Taking fish oil or vitamin D? The large study provides the long-awaited answer of who did and did not benefit from this popular nutrient.
Fish oil taken by healthy people, with doses found in many supplements, does not show a clear ability to reduce the risk of heart disease or cancer. Same with vitamin D.
But a higher amount of purified fish oil, a recipe for reducing heart problems and heart-related deaths among people with high triglycerides, a type of fat in the blood, and other risks for heart disease. Doctors encouraged the results and said they could suggest new treatment options for hundreds of thousands of patients like this.
Up to 10 percent of US adults take fish oil. Even more vitamin D is consumed, although there is no large study to support the many health claims made for it.
"Those who sell it promote it as good for all," but in this definitive test, vitamin D "shows nothing," Dr. James Stein, heart specialist at the University of Wisconsin-Madison. He does not have a role in studies or ties with the companies involved.
The results were revealed on Saturday at the American Heart Association conference in Chicago and published by the New England Journal of Medicine.
About fish oil
This oil, also called omega-3 fatty acids, is found in salmon, tuna, and certain other fish. They reduce triglycerides and inflammation and may have other effects. There are various types, including EPA and DHA.
One study tested 4 grams a day Amarin Corp Vascepa recipe, which concentrated EPA, in more than 8,000 patients with high triglycerides and a greater risk of heart problems for various reasons. All have taken statins like Lipitor or Zocor to lower cholesterol. Half were given Vascepa and the rest, mineral oil capsules as a comparison.
After five years, about 17 percent of those in Vascepa have suffered from one of these problems – heart attacks, strokes, heart-related deaths or blocked arteries that need medical care – compared to 22 percent.
It managed to reduce 25 percent of the risk. Looking individually, heart attacks, heart-related deaths and strokes are all lower with Vascepa. Only 21 people need to take Vascepa for five years to prevent one of the main problems studied – opportunities that are beneficial, Stein said.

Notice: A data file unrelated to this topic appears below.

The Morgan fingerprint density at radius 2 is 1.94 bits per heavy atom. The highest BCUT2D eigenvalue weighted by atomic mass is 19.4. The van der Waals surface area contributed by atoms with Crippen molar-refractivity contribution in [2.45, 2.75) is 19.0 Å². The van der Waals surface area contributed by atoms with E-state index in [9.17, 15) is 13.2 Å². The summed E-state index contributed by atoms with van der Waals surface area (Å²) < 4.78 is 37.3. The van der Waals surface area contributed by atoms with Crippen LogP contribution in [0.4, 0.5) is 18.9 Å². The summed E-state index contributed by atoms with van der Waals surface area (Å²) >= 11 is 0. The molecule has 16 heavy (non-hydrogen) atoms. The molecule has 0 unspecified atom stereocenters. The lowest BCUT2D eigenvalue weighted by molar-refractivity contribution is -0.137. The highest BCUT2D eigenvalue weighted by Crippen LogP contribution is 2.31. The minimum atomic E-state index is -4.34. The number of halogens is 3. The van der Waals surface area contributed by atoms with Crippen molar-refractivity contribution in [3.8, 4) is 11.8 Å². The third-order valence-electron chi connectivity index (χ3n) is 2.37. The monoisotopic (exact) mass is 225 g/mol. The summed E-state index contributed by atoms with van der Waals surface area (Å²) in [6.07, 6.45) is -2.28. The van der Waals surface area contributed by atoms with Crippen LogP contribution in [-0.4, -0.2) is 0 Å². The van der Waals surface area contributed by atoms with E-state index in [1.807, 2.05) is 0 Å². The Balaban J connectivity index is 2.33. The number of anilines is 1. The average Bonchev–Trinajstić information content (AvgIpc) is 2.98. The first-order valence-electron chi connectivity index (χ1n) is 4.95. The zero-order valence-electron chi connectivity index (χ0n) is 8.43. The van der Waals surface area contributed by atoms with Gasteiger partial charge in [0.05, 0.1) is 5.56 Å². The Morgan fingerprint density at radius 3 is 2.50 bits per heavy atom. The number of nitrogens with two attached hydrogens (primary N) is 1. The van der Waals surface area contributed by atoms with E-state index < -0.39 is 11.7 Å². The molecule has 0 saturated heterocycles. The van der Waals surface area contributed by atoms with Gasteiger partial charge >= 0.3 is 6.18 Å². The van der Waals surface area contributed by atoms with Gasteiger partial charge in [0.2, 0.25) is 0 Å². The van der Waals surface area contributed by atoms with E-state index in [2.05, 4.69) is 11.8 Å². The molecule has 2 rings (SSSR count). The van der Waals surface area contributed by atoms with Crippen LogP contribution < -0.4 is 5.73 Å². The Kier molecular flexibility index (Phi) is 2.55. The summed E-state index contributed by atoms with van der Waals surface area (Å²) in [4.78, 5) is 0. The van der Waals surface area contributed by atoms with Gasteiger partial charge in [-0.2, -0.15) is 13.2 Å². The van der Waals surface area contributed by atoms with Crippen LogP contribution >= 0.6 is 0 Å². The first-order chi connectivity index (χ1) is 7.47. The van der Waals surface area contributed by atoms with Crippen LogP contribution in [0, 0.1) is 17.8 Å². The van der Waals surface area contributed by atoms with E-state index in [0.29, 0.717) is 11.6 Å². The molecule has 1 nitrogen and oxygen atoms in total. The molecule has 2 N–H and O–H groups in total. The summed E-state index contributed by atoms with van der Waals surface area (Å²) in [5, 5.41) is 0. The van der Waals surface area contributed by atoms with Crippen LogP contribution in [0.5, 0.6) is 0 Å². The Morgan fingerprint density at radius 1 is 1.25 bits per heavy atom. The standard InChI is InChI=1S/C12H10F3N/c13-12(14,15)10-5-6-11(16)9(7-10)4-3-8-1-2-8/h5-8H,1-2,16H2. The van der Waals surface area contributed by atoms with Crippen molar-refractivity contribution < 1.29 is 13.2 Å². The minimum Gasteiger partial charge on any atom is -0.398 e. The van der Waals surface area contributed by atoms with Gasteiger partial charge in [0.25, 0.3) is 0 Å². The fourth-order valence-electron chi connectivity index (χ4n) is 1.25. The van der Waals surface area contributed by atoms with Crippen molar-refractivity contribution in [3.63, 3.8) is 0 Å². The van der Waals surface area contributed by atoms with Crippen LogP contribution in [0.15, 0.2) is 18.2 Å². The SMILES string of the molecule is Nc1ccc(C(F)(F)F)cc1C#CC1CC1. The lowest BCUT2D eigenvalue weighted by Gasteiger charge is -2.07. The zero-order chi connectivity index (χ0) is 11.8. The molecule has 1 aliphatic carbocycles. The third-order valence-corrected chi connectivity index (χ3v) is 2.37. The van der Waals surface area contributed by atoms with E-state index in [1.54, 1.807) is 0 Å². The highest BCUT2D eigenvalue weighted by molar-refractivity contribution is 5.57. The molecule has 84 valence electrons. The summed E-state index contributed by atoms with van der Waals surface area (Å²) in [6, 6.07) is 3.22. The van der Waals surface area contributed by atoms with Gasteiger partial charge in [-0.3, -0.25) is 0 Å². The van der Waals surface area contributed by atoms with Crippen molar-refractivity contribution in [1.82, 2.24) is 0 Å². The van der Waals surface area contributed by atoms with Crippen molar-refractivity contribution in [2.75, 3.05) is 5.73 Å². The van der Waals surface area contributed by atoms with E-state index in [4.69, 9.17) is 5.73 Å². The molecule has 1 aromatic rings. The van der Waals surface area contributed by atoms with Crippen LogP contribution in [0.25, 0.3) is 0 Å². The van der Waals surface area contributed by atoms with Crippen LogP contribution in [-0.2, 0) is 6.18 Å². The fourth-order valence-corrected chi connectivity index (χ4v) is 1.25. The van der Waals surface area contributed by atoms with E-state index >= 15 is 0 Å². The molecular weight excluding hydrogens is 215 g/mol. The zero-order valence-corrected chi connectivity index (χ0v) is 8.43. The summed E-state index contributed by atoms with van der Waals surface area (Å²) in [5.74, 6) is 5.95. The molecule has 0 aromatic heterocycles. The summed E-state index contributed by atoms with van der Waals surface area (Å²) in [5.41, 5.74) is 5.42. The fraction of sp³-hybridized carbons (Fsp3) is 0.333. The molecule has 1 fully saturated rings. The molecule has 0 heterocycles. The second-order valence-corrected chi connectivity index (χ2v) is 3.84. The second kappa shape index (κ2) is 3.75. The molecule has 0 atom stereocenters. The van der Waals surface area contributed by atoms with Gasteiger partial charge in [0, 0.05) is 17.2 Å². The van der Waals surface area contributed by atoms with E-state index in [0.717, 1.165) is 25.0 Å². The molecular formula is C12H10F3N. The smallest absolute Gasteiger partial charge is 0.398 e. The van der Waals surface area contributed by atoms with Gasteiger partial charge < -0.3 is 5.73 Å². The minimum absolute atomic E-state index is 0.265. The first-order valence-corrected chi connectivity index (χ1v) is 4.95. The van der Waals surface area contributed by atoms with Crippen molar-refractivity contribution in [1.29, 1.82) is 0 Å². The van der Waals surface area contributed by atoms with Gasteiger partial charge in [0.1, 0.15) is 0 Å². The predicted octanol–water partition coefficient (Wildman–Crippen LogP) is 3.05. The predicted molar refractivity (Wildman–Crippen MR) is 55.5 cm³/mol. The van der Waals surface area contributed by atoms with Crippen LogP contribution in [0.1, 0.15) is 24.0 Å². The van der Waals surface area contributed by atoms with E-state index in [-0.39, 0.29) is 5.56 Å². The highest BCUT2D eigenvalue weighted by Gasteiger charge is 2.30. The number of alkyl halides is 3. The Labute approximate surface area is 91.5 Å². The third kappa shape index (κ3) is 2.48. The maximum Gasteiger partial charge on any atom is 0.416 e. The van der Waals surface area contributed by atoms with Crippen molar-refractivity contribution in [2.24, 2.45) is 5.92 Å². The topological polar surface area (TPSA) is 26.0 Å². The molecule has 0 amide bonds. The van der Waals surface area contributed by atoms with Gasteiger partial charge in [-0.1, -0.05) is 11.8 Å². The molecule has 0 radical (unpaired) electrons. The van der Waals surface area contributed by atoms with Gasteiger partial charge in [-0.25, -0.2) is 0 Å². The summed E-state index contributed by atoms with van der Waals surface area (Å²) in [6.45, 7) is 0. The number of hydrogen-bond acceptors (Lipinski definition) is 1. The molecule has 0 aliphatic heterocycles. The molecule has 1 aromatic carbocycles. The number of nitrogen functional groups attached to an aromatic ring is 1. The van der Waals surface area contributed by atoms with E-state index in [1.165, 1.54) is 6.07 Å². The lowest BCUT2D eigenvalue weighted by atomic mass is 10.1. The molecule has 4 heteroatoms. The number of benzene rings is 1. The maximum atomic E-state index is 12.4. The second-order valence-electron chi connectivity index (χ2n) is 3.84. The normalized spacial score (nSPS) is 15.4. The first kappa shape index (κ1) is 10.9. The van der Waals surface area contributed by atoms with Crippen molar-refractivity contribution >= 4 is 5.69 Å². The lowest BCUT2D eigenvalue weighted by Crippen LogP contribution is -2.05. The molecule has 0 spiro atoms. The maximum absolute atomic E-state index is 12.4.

Side effects may be of concern: More people in Vascepa are hospitalized for irregular heartbeat – 3 percent versus 2 percent of the comparison group. Doctors say it's confusing because other studies show fish oil reduces that risk.
The concern with the heart rhythm problem is that it can increase the risk of stroke, but there are fewer strokes between them in Vascepa, said study leader Dr. Deepak Bhatt from Brigham and Women 's Hospital in Boston.
Vascepa costs around $ 280 per month; many insurance companies cover it. Amarin sponsored the research and several study leaders worked or consulted for the company.
Another study tested a daily dose lower than 1 gram of different types of fish oil – a combo EPA / DHA sold as Lovaza or Omacor and in generic form – in 26,000 people without previous heart problems or cancer.
After about five years, the combined rates of heart attack, stroke and other problems are similar for fish oil users and comparison groups. Cancer rates and deaths are also similar.
There were fewer heart attacks in the fish oil group – 145 versus 200 in the comparison group. Study leader, Dr. JoAnn Manson at Brigham and Women 's mention that "the benefits are great," but some independent experts disagree because the way the research was done was to track this and certain other results.
"These findings are speculative and need to be confirmed in a separate experiment," Cleveland Doctor Dr Steven Nissen said.
Comparison of fish?
Both studies shared a problem: the oil used for the comparison group, which might not really be a placebo. Vascepa's research uses mineral oil, which interferes with statin drugs, increases cholesterol, and may make the comparison of groups worse and makes Vascepa look better than it actually is.
Other studies using olive oil, which might have helped the comparison group do better, might mask any benefits for others from fish oil.
The leaders of the two studies said that any effect of comparative oil was not enough to change the main results, and independent experts agreed. But Nissen, who is leading the study of other fish oils, uses corn oil as a comparison.
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Manson's research also tested vitamin D, which is made by the skin from sun exposure. It is difficult to get enough from foods like milk, eggs and oily fish, although many foods are now enriched with it. Some studies have found that people with lower levels of D are more likely to develop cancer, but it is not known whether supplements change that risk.
Study participants took 2,000 international D-3 units (the most active form of vitamin D, also called cholecalciferol) or fake vitamin pills for five years.
Vitamin D does not affect the possibility of having a heart attack or stroke or cancer. After excluding the use of the first two years, researchers saw fewer cancer deaths among those who took vitamin-112 compared to 149 in the placebo group.
"Cancer can take years to develop," Manson said. "This looks promising" and people will be researched longer to see if the trend persists, he said.
Some other experts say these figures only hint at the possibility of benefits that need to be studied further.
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